President Mugabe promised to create 440,000 jobs per year. What lies!

Out of 10, Mugabe scores 0.

Rule of law

Of 390 laws that need to be realigned with the new constitution, only 158 have been brought before parliament. Mugabe’s right hand man, Emmerson Mnangagwa, who is also Justice Minister, is not in any hurry to normalise the country’s laws because the old laws serve Zanu (PF)’s interests. The Centre for Community Development in Zimbabwe (CCDZ) is of the same opinion.

‘’The continued delay in the alignment of laws and establishment of the Provincial Councils is deliberate. The national institutions proposed in chapter 12 of the constitution should be established expeditiously to promote democracy,’ reads a statement by CCDZ.

Mugabe will not establish independent commissions such as the National Peace and Reconciliation Commission, out of fear that political heavyweights might find themselves under investigation.

Mugabe’s Prosecutor General, Johannes Tomana, believes it is cool for 12-year-olds to engage in sexual activity. And he is the country’s top lawyer.

Since stealing the 2013 vote, Mugabe’s government has been consistent in its abuse of human rights. Several journalists have been imprisoned or detained on trumped up charges. In August 2014, photo journalist Angela Jimu was severely beaten by police while covering an MDC rally. On 9 March 2015, Mugabe’s security agents abducted activist Itai Dzamara. He has been missing since.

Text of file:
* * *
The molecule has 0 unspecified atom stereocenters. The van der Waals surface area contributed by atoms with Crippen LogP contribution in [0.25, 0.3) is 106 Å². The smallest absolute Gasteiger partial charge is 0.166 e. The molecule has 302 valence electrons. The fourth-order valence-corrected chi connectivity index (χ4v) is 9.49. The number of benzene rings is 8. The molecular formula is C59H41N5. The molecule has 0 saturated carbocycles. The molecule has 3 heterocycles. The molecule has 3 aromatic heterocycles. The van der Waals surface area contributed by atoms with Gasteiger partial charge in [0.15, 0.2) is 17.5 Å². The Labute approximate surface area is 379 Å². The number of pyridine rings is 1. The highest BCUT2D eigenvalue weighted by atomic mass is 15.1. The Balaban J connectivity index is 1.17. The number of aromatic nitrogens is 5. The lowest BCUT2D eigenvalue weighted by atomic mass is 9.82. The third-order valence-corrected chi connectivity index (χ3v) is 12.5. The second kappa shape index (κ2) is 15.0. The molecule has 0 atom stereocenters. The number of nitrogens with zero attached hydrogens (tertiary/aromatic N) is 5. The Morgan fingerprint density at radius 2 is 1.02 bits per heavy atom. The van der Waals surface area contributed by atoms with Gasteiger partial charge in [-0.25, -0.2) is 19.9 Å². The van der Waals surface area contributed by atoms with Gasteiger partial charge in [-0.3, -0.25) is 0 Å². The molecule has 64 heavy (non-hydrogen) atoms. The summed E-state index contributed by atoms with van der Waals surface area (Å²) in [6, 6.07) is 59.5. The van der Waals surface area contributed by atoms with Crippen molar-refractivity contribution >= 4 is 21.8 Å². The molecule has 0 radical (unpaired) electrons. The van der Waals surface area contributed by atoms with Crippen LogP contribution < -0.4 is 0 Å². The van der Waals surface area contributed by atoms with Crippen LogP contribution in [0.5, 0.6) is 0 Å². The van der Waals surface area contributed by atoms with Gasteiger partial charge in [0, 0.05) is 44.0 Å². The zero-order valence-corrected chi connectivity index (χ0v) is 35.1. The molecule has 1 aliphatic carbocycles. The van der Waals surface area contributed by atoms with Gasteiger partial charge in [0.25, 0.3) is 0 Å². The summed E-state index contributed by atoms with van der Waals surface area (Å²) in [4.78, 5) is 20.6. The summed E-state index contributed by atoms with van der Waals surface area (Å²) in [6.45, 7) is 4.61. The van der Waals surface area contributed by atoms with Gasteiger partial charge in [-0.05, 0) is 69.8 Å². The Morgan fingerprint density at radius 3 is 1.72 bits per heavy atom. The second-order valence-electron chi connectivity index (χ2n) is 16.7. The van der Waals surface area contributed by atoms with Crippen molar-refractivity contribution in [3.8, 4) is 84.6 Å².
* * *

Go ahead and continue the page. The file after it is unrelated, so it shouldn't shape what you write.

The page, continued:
Last week, the Zimbabwe Lawyers for Human Rights issued a statement, reading, ‘So traumatising is the painful reality that the government and all the powerful state security organs cannot account for the whereabouts of Dzamara, almost 4 months after he disappeared.’

It certainly says a lot that Mugabe’s government has refused to sign the Convention Against Torture and Other Cruel, Inhuman or Degrading Treatment or Punishment.

Out of 10, Mugabe scores -5.


There is not much to say that has not already been said about Zimbabwe’s agricultural sector; from ‘bread basket’ to basket case. Zimbabwe needs to import 1,2million tonnes of maize to avert starvation. In 2014, at least 44% of Zimbabweans skipped a meal due to lack of money. Mugabe himself admits that the land reform is a monumental flop.

Your score, Mr President; pick any number, as long as it is below zero. – Till next week, my pen is capped, Jerà – Twitter: @JeraZW

Facebook: Jerà The-Writer

Post published in: Analysis